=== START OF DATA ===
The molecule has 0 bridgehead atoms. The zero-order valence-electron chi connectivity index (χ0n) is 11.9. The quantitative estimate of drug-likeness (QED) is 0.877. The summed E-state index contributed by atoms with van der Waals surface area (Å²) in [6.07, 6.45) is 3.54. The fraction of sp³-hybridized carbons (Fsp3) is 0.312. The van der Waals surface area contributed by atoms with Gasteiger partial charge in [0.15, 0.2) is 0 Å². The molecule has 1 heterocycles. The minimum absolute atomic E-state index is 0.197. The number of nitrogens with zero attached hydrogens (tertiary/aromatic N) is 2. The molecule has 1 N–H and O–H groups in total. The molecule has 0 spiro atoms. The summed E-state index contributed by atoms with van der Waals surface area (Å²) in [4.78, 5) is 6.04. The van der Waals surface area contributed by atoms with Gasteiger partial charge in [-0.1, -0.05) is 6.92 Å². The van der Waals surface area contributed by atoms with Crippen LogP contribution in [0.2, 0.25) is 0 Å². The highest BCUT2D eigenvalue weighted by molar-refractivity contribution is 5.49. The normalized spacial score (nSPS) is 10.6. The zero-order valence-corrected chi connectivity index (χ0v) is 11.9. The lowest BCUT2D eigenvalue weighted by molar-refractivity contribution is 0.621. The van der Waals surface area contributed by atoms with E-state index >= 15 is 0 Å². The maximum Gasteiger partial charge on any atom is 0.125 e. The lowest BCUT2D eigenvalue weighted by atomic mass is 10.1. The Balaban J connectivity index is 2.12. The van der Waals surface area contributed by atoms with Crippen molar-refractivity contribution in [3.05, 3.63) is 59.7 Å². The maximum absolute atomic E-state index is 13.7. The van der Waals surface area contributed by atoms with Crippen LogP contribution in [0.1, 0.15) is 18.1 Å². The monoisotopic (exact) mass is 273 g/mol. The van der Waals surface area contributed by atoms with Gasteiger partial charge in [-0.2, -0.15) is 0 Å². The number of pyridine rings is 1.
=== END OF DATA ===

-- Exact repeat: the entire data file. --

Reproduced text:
The molecule has 0 bridgehead atoms. The zero-order valence-electron chi connectivity index (χ0n) is 11.9. The quantitative estimate of drug-likeness (QED) is 0.877. The summed E-state index contributed by atoms with van der Waals surface area (Å²) in [6.07, 6.45) is 3.54. The fraction of sp³-hybridized carbons (Fsp3) is 0.312. The van der Waals surface area contributed by atoms with Gasteiger partial charge in [0.15, 0.2) is 0 Å². The molecule has 1 heterocycles. The minimum absolute atomic E-state index is 0.197. The number of nitrogens with zero attached hydrogens (tertiary/aromatic N) is 2. The molecule has 1 N–H and O–H groups in total. The molecule has 0 spiro atoms. The summed E-state index contributed by atoms with van der Waals surface area (Å²) in [4.78, 5) is 6.04. The van der Waals surface area contributed by atoms with Gasteiger partial charge in [-0.1, -0.05) is 6.92 Å². The van der Waals surface area contributed by atoms with Crippen LogP contribution in [0.2, 0.25) is 0 Å². The highest BCUT2D eigenvalue weighted by molar-refractivity contribution is 5.49. The normalized spacial score (nSPS) is 10.6. The zero-order valence-corrected chi connectivity index (χ0v) is 11.9. The lowest BCUT2D eigenvalue weighted by molar-refractivity contribution is 0.621. The van der Waals surface area contributed by atoms with E-state index >= 15 is 0 Å². The maximum Gasteiger partial charge on any atom is 0.125 e. The lowest BCUT2D eigenvalue weighted by atomic mass is 10.1. The Balaban J connectivity index is 2.12. The van der Waals surface area contributed by atoms with Crippen molar-refractivity contribution in [3.05, 3.63) is 59.7 Å². The maximum absolute atomic E-state index is 13.7. The van der Waals surface area contributed by atoms with Crippen LogP contribution in [0.1, 0.15) is 18.1 Å². The monoisotopic (exact) mass is 273 g/mol. The van der Waals surface area contributed by atoms with Gasteiger partial charge in [-0.2, -0.15) is 0 Å². The number of pyridine rings is 1.